Social Foundations Of The Mass Media

Overview

Social Foundations of the Mass Media is a historical examination of the intellectual debate over the extent of permissible freedom that should be allowed for the expression and discussion of conflicting ideas. The treatment begins with the ancient Egyptian concepts, extends through Middle Eastern writings, treats the Inquisition and concludes with modern concepts in the United States. Both the church and the state have long desired to repress dissident opinion fearing that their authority would be undermined. ...

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Overview

Social Foundations of the Mass Media is a historical examination of the intellectual debate over the extent of permissible freedom that should be allowed for the expression and discussion of conflicting ideas. The treatment begins with the ancient Egyptian concepts, extends through Middle Eastern writings, treats the Inquisition and concludes with modern concepts in the United States. Both the church and the state have long desired to repress dissident opinion fearing that their authority would be undermined. They have used persecution, laws, the courts and public opinion to try to impose their ideas upon an unwilling population. Thinkers from Aristotle to Zechariah Chafee, Jr., the renowned legal scholar at Harvard University, and Hugo Black, former Associate Justice of the Supreme Court of the United States, have had much to say about the role of journalists, writers and dissidents. Each of their ideas and those of many others appear in the Social Foundations of the Mass Media. The debate will continue well into the future, but the issues that have been raised over the centuries remain central to the debate today.

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Editorial Reviews

Media Ethics
...it is a volume that both raises ideas and settles them.
Booknews
Presents a new political philosophy to help explain concepts that define the limits of expression within the state, and offers excerpts from key documents and essays in support. Focus is on the reason for controls placed on the media, and on events and laws as they shape the role of the state in controlling the freedom of expression. In developing this philosophy, the history of the media, media law, and political philosophy are explored only as they relate to the philosophy. Material progresses from Biblical times through the American colonies to modern times, with discussion of the American Revolution, radio and film censorship, and Communist and Socialist theories of the media. Author information is not given. Annotation c. Book News, Inc., Portland, OR (booknews.com)
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Product Details

  • ISBN-13: 9780761819165
  • Publisher: University Press of America
  • Publication date: 1/28/2000
  • Pages: 394
  • Product dimensions: 0.81 (w) x 9.00 (h) x 6.00 (d)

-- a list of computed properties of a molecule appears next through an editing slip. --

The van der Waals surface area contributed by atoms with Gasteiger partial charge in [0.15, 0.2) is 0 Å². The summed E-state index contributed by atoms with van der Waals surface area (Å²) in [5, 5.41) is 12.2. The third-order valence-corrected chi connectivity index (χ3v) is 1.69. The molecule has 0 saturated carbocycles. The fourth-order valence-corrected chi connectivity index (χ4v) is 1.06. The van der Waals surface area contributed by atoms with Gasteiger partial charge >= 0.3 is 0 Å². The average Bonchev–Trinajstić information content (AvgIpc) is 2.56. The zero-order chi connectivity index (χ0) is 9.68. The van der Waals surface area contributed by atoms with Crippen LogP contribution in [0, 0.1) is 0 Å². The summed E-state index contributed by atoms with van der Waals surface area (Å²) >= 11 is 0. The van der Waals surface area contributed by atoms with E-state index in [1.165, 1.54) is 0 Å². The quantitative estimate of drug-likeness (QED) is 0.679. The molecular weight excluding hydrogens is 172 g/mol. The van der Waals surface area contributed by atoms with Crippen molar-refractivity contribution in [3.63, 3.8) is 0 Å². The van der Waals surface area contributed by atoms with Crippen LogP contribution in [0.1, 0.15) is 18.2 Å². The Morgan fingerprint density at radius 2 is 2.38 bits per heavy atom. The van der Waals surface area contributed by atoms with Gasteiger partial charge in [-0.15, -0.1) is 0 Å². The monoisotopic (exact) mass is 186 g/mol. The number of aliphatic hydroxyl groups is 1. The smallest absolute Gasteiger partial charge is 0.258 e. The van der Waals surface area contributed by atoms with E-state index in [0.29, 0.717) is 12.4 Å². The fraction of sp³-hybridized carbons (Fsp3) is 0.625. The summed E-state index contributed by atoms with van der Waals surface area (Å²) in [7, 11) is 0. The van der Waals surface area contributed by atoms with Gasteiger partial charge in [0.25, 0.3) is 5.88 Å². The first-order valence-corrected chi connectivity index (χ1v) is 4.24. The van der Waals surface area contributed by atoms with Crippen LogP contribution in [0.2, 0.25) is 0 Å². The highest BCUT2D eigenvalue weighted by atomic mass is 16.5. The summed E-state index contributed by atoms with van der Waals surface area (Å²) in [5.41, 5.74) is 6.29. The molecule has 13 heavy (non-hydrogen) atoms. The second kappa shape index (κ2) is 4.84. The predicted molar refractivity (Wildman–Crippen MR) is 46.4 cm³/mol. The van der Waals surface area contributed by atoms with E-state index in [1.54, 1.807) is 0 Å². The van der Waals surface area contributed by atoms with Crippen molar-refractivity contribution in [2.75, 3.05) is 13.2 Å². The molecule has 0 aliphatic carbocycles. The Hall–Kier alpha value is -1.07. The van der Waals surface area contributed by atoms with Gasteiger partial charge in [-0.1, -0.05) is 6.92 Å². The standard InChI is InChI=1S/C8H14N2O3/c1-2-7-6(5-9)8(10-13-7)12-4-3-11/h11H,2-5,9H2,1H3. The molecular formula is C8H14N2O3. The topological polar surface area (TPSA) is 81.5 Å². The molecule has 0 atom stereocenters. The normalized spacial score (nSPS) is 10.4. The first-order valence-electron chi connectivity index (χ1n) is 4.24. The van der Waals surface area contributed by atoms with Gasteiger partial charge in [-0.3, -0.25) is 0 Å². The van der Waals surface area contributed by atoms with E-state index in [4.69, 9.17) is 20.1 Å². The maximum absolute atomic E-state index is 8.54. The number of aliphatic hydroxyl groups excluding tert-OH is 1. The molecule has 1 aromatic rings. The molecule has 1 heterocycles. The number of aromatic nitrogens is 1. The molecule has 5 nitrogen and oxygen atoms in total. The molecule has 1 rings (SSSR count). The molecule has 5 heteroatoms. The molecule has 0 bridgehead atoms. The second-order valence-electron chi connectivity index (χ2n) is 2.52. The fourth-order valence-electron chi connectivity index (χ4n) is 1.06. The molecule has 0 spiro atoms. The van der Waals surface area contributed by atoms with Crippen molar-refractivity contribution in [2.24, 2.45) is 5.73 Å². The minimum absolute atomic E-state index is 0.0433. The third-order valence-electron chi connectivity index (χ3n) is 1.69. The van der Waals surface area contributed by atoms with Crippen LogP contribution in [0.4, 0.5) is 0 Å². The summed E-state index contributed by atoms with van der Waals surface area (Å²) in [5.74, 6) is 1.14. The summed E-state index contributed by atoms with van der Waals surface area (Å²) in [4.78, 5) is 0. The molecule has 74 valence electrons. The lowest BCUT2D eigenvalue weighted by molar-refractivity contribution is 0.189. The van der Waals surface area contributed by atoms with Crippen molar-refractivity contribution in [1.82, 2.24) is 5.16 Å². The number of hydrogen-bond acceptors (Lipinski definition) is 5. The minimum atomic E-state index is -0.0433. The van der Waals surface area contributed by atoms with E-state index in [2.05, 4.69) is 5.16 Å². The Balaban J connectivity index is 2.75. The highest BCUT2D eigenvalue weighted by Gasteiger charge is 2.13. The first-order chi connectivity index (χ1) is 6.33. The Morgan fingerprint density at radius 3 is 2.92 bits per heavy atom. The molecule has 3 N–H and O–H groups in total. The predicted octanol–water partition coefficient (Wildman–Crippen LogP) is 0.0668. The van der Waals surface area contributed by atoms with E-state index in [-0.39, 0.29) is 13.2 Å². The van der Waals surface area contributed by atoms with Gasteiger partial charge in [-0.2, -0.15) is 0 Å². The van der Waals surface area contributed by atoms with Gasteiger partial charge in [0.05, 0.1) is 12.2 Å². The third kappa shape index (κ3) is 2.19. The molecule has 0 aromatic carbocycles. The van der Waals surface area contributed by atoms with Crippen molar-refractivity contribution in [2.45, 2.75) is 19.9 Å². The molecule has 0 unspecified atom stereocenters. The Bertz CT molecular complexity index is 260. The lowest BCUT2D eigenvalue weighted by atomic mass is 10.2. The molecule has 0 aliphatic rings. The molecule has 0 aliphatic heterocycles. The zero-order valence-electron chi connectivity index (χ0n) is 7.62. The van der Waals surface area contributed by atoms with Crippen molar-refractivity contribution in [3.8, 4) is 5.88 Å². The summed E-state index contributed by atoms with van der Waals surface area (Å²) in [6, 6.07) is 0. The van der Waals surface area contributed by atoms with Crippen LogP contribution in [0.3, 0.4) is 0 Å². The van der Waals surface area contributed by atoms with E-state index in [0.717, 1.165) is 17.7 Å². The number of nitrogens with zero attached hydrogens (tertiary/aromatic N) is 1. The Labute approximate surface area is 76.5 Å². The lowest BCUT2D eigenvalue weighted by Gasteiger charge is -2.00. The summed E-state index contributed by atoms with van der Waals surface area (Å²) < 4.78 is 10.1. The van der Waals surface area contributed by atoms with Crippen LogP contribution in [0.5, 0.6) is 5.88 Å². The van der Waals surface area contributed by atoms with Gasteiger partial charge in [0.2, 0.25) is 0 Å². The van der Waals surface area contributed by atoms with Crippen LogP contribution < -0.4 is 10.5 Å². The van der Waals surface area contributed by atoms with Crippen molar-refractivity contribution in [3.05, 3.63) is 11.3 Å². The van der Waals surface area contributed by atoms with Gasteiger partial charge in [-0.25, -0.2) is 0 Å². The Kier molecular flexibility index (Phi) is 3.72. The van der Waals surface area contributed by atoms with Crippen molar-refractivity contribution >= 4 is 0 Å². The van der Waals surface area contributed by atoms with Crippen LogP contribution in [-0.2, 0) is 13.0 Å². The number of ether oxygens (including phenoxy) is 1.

Meet the Author

Walter M. Brasch, a national award-winning former newspaper Reporter and Editor, is a University Professor of Journalism and Mass Communications and Syndicated Newspaper Columnist. Dana R. Ulloth is a Professor in the Department of Mass Communication at Bloomsburg University of Pennsylvania.

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Table of Contents

Acknowledgements
Introduction
1 A History of Fear 3
Essay on Freedom 13
Histories 14
2 A Massacre of Mankind 17
3 An Inquisition of Knowledge 23
4 The Star Chamber--and Beyond: From Protection to Persecution 31
5 Preservation Through Suppression 37
6 The Restoration of the Monarchy--And Suppression of the People 43
The Sentencing of John Twyn 46
7 The Early American Colonies: Absence of Toleration 49
8 Philosophy and Free Expression 53
9 The Greater the Oppression, The Greater the Resistance 59
10 From Compliance to Dissent 69
11 The Libertarian Grounds for Revolution 83
12 The Seeds of Revolution 89
13 A Flowering of the Revolution 93
14 Radicals as Statesmen 95
15 A Dark Age 99
Restraint and Misinformation 115
16 No Longer Concerned 119
17 A Manifest Destiny 123
18 'If All Mankind Minus One ...' 125
19 Freedom, Suppression, and Slavery: The Antebellum Era 131
20 Libertarianism, Censorship, and a Nation in Pain 135
21 The Moral Suppressor 139
22 The U. S. Post Office: The Censor's Stamp
23 A Growing Economy; A Growing Suppression 159
24 The First Amendment: Sedition From Peace to War 167
25 Changing Concepts: World War I to World War II 189
26 Book Burning: American Style 209
27 Censoring Celluloid 215
28 Radio: Scarcity Means Suppression 223
29 Struggles for Domination 229
ACLU Annual Report (1943) 236
30 A New Media Control: Making the Journalists Responsible 239
31 Formalizing Responsibility 251
The Press and Public Opinion 259
32 'I Have a List of Communists ...' 265
33 Free Expression and Suppression 279
Some Theoretical Concerns in Defining the Limits
The First Amendment: An Absolute Right 303
Expression and Action: The Dividing Line 312
Bibliography (Chapters 1-33) 317
34 Communist and Socialist Theories of the Media 323
Concepts of the Socialist Press: Selected Writings 343
The Role of Mass Media in a Developed Society 352
35 The New World Information Order 361
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